The Great Chief Justice: John Marshall and the Rule of Law

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University Press of Kansas, 1996 - Biography & Autobiography - 256 pages
"John Marshall remains one of the towering figures in the landscape of American law. From the Revolution to the age of Jackson, he played a critical role in defining the "province of the judiciary" and the constitutional limits of legislative action. In this masterly study, Charles Hobson clarifies the coherence and thrust of Marshall's jurisprudence while keeping in sight the man as well as the jurist." "Hobson argues that contrary to his critics, Marshall was no ideologue intent upon appropriating the lawmaking powers of Congress. Rather, he was deeply committed to a principled jurisprudence that was based on a steadfast devotion to a "science of law" richly steeped in the common law tradition. As Hobson shows, such jurisprudence governed every aspect of Marshall's legal philosophy and court opinions, including his understanding of judicial review." "The chief justice, Hobson contends, did not invent judicial review (as many have claimed) but consolidated its practice by adapting common law methods to the needs of a new nation. In practice, his use of judicial review was restrained, employed almost exclusively against acts of the state legislatures. Ultimately, he wielded judicial review to prevent the states from undermining the power of a national government still struggling to establish sovereignty at home and respect abroad."--BOOK JACKET.Title Summary field provided by Blackwell North America, Inc. All Rights Reserved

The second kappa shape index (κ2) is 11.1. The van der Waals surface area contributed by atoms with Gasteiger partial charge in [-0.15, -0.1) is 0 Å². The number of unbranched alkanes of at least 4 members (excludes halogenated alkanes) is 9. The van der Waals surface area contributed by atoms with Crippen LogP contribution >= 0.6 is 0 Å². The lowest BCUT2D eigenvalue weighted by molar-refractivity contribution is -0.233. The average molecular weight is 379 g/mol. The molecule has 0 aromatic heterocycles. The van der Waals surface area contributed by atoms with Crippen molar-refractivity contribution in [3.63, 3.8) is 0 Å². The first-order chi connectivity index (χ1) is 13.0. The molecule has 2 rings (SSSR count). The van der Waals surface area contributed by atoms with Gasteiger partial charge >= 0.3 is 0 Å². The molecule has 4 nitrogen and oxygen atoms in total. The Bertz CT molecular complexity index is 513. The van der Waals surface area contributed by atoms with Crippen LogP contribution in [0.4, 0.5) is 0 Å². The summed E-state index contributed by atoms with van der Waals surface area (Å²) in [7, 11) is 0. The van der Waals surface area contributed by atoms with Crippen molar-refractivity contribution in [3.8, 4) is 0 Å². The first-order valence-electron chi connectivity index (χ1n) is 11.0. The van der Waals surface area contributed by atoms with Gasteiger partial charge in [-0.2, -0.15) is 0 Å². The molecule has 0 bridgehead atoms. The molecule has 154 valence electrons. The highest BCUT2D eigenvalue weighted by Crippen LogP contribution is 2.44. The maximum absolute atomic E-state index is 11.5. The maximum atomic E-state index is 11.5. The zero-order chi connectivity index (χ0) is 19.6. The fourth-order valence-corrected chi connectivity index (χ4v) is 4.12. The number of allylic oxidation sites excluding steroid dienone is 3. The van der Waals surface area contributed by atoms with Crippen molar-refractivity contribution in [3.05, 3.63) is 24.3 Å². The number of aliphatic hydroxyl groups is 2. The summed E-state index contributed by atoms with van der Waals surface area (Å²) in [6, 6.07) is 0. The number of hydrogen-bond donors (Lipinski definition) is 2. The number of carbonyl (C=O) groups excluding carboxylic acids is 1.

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The great chief justice: John Marshall and the rule of law

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Since 1990, there have been a number of new biographies of Supreme Court justices from Hugo Black to Thurgood Marshall. So it is no surprise that John Marshall, chief justice from 1801 until his death ... Read full review


Republican Revolutionary
The Common Law Background
Marbury v

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About the author (1996)

Charles F. Hobson, formerly editor of "The Papers of John Marshall", is a resident scholar at the William and Mary School of Law.

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